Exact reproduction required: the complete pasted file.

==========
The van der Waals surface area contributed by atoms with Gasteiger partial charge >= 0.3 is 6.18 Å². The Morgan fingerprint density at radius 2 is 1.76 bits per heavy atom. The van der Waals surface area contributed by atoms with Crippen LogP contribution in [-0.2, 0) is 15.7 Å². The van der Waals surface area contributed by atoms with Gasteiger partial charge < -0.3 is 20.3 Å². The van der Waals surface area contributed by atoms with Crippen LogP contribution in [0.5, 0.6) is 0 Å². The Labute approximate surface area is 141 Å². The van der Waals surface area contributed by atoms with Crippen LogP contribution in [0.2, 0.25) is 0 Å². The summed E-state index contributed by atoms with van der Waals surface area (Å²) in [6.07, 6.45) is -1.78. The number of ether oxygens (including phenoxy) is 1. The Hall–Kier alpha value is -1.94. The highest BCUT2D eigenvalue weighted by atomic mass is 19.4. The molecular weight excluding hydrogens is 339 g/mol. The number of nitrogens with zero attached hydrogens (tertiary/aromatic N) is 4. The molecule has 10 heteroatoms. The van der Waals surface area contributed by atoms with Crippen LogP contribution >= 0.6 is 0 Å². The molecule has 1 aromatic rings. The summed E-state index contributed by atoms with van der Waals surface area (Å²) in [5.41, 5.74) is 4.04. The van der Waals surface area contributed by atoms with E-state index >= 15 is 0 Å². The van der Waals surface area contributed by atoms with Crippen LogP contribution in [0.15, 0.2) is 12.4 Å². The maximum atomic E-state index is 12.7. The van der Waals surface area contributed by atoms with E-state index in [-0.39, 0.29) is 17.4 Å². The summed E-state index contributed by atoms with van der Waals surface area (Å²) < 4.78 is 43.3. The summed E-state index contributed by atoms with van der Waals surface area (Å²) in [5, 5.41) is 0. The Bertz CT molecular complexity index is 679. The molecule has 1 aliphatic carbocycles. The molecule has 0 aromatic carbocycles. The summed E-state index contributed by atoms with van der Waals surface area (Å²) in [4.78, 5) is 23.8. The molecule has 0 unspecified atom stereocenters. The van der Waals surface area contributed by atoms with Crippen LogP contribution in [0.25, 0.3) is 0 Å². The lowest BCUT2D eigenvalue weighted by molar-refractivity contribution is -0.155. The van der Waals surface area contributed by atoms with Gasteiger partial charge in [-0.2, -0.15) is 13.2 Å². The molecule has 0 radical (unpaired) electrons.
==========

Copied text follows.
The van der Waals surface area contributed by atoms with Gasteiger partial charge >= 0.3 is 6.18 Å². The Morgan fingerprint density at radius 2 is 1.76 bits per heavy atom. The van der Waals surface area contributed by atoms with Crippen LogP contribution in [-0.2, 0) is 15.7 Å². The van der Waals surface area contributed by atoms with Gasteiger partial charge < -0.3 is 20.3 Å². The van der Waals surface area contributed by atoms with Crippen LogP contribution in [0.5, 0.6) is 0 Å². The Labute approximate surface area is 141 Å². The van der Waals surface area contributed by atoms with Crippen LogP contribution in [0.2, 0.25) is 0 Å². The summed E-state index contributed by atoms with van der Waals surface area (Å²) in [6.07, 6.45) is -1.78. The number of ether oxygens (including phenoxy) is 1. The Hall–Kier alpha value is -1.94. The highest BCUT2D eigenvalue weighted by atomic mass is 19.4. The molecular weight excluding hydrogens is 339 g/mol. The number of nitrogens with zero attached hydrogens (tertiary/aromatic N) is 4. The molecule has 10 heteroatoms. The van der Waals surface area contributed by atoms with Crippen LogP contribution >= 0.6 is 0 Å². The molecule has 1 aromatic rings. The summed E-state index contributed by atoms with van der Waals surface area (Å²) in [5.41, 5.74) is 4.04. The van der Waals surface area contributed by atoms with E-state index >= 15 is 0 Å². The van der Waals surface area contributed by atoms with Crippen LogP contribution in [0.15, 0.2) is 12.4 Å². The maximum atomic E-state index is 12.7. The van der Waals surface area contributed by atoms with E-state index in [-0.39, 0.29) is 17.4 Å². The summed E-state index contributed by atoms with van der Waals surface area (Å²) < 4.78 is 43.3. The summed E-state index contributed by atoms with van der Waals surface area (Å²) in [5, 5.41) is 0. The Bertz CT molecular complexity index is 679. The molecule has 1 aliphatic carbocycles. The molecule has 0 aromatic carbocycles. The summed E-state index contributed by atoms with van der Waals surface area (Å²) in [4.78, 5) is 23.8. The molecule has 0 unspecified atom stereocenters. The van der Waals surface area contributed by atoms with Crippen LogP contribution in [0.25, 0.3) is 0 Å². The lowest BCUT2D eigenvalue weighted by molar-refractivity contribution is -0.155. The van der Waals surface area contributed by atoms with Gasteiger partial charge in [-0.2, -0.15) is 13.2 Å². The molecule has 0 radical (unpaired) electrons.